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IT project success rates finally improving

Sharon Florentine | Feb. 28, 2017
After years of stagnating IT project success rates, a new survey from PMI shows that rates are finally on the rise.

"We're seeing this as a macro trend -- in the past, organizations might only think about benefits maturation and realization once the project had closed! But now, we see they're looking at that from the beginning and using that as a measure of success or failure," Langley says.

Much of that shift is a result of digital convergence, says Patrick Tickle, chief product officer at work and resource management solutions company Planview. Over the last few years, the lines between business and IT have blurred, and projects have become increasingly cross-functional, he says.

Digital driver

"Digital convergence is collapsing the gap between business and IT. For so many years, we talked about how to better align IT with strategic business goals, and now it's just a fact of life. That forces IT -- and companies' PMO [project management office] -- to emphasize planning and prioritization, which helps them succeed with the projects that are truly important," Tickle says.

"It's a bit anecdotal, but the buzz around planning and prioritization has increased just in the last couple years, and I see that when I talk to clients and customers -- both those who are using our products and those that are using other suites; another thing I'm seeing is that organizations are slashing the number of projects they're taking on, to focus more intently on those that will have the greatest impact and ROI," Tickle says.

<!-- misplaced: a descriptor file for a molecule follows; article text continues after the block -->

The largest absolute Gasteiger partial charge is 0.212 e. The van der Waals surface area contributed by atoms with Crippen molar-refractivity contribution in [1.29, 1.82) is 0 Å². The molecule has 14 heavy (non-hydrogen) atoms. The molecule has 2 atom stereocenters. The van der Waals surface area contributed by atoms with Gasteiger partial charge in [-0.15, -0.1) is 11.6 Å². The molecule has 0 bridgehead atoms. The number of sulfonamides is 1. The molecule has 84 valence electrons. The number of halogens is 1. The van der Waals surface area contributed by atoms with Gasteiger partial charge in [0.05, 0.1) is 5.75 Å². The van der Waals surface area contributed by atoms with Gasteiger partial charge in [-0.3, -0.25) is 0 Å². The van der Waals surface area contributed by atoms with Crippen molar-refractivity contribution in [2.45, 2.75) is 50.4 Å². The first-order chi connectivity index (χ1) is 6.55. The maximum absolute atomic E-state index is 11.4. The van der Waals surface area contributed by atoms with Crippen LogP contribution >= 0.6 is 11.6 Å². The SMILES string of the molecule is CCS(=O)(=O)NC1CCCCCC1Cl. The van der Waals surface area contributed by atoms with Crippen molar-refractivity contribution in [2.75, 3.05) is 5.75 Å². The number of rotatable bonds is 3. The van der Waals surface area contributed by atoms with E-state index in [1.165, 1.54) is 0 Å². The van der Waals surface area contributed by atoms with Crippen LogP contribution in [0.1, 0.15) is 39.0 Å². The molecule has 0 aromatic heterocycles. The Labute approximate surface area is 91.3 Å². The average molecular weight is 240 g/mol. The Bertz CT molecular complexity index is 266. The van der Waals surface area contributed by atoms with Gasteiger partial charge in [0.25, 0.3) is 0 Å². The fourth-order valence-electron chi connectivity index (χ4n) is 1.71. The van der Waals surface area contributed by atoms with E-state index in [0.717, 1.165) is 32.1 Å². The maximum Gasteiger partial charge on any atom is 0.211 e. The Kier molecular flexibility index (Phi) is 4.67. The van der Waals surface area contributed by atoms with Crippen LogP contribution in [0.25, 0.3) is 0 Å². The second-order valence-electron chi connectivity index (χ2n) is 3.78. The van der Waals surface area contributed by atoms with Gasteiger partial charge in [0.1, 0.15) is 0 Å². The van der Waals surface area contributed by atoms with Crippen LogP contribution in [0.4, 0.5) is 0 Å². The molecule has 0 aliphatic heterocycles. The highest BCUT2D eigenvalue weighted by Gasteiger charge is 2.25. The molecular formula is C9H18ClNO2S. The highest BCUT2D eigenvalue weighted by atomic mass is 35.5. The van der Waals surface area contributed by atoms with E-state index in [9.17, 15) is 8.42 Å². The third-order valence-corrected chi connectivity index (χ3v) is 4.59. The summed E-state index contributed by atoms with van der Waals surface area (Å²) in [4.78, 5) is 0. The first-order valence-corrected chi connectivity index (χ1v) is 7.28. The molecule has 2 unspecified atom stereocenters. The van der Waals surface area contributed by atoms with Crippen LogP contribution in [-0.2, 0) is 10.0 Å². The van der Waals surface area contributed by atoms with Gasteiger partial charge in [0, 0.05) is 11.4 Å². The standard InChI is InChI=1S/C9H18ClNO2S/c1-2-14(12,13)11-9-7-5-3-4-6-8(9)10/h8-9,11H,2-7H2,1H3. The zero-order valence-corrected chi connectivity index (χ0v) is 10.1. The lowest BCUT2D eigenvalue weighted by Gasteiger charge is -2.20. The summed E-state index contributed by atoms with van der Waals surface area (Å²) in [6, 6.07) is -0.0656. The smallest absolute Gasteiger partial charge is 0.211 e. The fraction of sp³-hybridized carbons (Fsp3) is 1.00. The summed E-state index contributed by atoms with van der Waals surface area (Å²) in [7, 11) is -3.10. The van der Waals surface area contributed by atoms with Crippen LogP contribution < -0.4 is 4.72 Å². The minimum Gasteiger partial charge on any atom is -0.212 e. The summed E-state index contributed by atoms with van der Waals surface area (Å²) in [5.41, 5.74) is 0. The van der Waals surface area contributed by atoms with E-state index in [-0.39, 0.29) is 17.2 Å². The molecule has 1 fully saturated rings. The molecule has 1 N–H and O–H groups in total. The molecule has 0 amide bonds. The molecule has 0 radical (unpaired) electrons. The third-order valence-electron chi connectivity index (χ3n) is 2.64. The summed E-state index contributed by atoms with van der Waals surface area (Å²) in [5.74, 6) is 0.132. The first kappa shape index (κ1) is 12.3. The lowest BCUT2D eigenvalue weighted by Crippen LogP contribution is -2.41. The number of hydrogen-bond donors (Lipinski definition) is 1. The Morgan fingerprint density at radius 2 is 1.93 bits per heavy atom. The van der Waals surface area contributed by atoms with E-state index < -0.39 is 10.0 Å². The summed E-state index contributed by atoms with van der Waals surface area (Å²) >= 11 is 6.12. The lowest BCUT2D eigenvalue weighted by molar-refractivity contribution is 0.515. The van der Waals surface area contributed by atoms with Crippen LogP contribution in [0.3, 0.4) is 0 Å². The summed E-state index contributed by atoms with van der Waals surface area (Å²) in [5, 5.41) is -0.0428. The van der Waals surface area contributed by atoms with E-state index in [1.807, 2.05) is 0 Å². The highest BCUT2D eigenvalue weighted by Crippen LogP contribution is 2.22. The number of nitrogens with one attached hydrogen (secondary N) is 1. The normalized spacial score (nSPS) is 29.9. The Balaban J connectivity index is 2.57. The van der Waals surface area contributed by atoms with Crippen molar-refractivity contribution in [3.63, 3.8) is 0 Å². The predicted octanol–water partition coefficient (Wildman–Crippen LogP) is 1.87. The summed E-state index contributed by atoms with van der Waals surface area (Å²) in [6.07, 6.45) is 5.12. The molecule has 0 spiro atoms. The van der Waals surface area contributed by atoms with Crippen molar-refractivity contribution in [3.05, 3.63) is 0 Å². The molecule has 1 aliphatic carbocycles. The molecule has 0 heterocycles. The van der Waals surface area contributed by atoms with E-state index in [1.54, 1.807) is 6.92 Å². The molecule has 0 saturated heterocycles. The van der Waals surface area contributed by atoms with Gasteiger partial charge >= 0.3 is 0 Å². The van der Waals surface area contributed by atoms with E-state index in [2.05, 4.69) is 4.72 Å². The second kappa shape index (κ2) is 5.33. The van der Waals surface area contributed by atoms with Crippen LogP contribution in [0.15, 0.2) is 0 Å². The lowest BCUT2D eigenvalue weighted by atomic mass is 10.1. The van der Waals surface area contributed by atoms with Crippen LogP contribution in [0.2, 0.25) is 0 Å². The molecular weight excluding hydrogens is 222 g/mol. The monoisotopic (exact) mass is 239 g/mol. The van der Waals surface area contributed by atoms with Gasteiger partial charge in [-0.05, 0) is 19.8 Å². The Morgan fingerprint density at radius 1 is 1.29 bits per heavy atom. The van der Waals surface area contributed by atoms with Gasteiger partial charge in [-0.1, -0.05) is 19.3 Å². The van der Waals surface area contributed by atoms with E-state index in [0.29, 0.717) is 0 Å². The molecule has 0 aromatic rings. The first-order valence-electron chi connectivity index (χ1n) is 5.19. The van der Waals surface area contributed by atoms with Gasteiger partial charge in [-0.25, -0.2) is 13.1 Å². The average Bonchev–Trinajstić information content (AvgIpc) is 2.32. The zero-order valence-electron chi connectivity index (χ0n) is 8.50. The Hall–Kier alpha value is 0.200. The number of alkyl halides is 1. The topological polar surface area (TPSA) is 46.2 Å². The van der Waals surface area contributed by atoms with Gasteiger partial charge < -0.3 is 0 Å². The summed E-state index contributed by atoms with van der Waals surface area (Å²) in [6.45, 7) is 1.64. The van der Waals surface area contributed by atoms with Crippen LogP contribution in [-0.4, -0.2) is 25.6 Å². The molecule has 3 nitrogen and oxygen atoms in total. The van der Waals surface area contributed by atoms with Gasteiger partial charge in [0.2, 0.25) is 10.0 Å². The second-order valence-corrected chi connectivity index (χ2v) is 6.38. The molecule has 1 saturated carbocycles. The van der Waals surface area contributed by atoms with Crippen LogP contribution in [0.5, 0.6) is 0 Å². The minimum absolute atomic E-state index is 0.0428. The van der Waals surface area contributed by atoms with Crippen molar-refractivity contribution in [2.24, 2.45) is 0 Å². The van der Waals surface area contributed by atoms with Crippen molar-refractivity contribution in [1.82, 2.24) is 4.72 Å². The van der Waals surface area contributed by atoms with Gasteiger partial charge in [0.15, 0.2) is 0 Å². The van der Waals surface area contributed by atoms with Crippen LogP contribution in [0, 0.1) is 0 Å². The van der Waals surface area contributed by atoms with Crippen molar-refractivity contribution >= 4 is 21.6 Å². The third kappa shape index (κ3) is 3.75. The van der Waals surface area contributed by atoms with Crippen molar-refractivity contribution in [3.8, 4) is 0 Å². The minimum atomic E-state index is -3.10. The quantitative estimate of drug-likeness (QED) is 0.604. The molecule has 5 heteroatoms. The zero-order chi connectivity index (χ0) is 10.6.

Instead of trying to stretch resources and budgets to take on, say, 75 projects, Tickle says, he's seeing organizations scale that back to the most important 30 or 45 projects, which improves their chances of success.

The PMI research also identifies a number of factors common to the Champion organizations, says Langley. Besides a focus on benefits realization, champion organizations are more likely to focus on project management talent, have at least one PMO within their organization, drive executive sponsorship and use agile approaches to project management, the research revealed.


Thirty-two percent of survey respondents consider both technical and leadership skills a high priority -- a 3 percent increase over last year, according to the research. Developing technical, leadership and business skills for project managers is a key strategy for Champion organizations, Langley says.

"The most successful organizations are more likely to focus on developing all aspects of their talent's potential. That means, in addition to IT and technical skills, emphasizing leadership skills negotiation and conflict resolution skills, strategic and business management skills and understanding digital convergence. Project managers must understand how a project is aligned to the market, to the needs of customers, to the needs of the business and what constraints there are on that," Langley says.


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